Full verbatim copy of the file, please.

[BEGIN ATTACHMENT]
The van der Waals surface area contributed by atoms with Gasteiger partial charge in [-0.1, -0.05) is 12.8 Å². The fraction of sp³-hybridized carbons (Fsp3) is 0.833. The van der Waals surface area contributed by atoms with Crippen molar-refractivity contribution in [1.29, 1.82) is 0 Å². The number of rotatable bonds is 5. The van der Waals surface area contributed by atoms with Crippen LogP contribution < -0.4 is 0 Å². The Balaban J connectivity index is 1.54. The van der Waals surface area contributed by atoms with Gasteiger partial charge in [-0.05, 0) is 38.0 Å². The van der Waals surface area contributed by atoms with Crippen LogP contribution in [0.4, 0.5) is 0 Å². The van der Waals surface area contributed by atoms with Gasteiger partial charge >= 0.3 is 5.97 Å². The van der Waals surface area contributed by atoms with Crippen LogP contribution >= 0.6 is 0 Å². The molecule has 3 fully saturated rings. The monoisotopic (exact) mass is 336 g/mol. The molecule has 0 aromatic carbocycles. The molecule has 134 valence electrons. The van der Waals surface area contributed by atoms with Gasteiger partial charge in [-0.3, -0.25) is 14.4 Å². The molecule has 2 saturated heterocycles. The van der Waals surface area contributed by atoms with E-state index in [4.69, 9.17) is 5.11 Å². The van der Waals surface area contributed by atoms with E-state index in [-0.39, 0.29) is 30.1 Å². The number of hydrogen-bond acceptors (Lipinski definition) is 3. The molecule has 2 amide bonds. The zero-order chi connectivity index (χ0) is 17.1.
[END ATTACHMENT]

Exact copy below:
The van der Waals surface area contributed by atoms with Gasteiger partial charge in [-0.1, -0.05) is 12.8 Å². The fraction of sp³-hybridized carbons (Fsp3) is 0.833. The van der Waals surface area contributed by atoms with Crippen molar-refractivity contribution in [1.29, 1.82) is 0 Å². The number of rotatable bonds is 5. The van der Waals surface area contributed by atoms with Crippen LogP contribution < -0.4 is 0 Å². The Balaban J connectivity index is 1.54. The van der Waals surface area contributed by atoms with Gasteiger partial charge in [-0.05, 0) is 38.0 Å². The van der Waals surface area contributed by atoms with Crippen LogP contribution in [0.4, 0.5) is 0 Å². The van der Waals surface area contributed by atoms with Gasteiger partial charge >= 0.3 is 5.97 Å². The van der Waals surface area contributed by atoms with Crippen LogP contribution >= 0.6 is 0 Å². The molecule has 3 fully saturated rings. The monoisotopic (exact) mass is 336 g/mol. The molecule has 0 aromatic carbocycles. The molecule has 134 valence electrons. The van der Waals surface area contributed by atoms with Gasteiger partial charge in [-0.3, -0.25) is 14.4 Å². The molecule has 2 saturated heterocycles. The van der Waals surface area contributed by atoms with E-state index in [4.69, 9.17) is 5.11 Å². The van der Waals surface area contributed by atoms with E-state index in [-0.39, 0.29) is 30.1 Å². The number of hydrogen-bond acceptors (Lipinski definition) is 3. The molecule has 2 amide bonds. The zero-order chi connectivity index (χ0) is 17.1.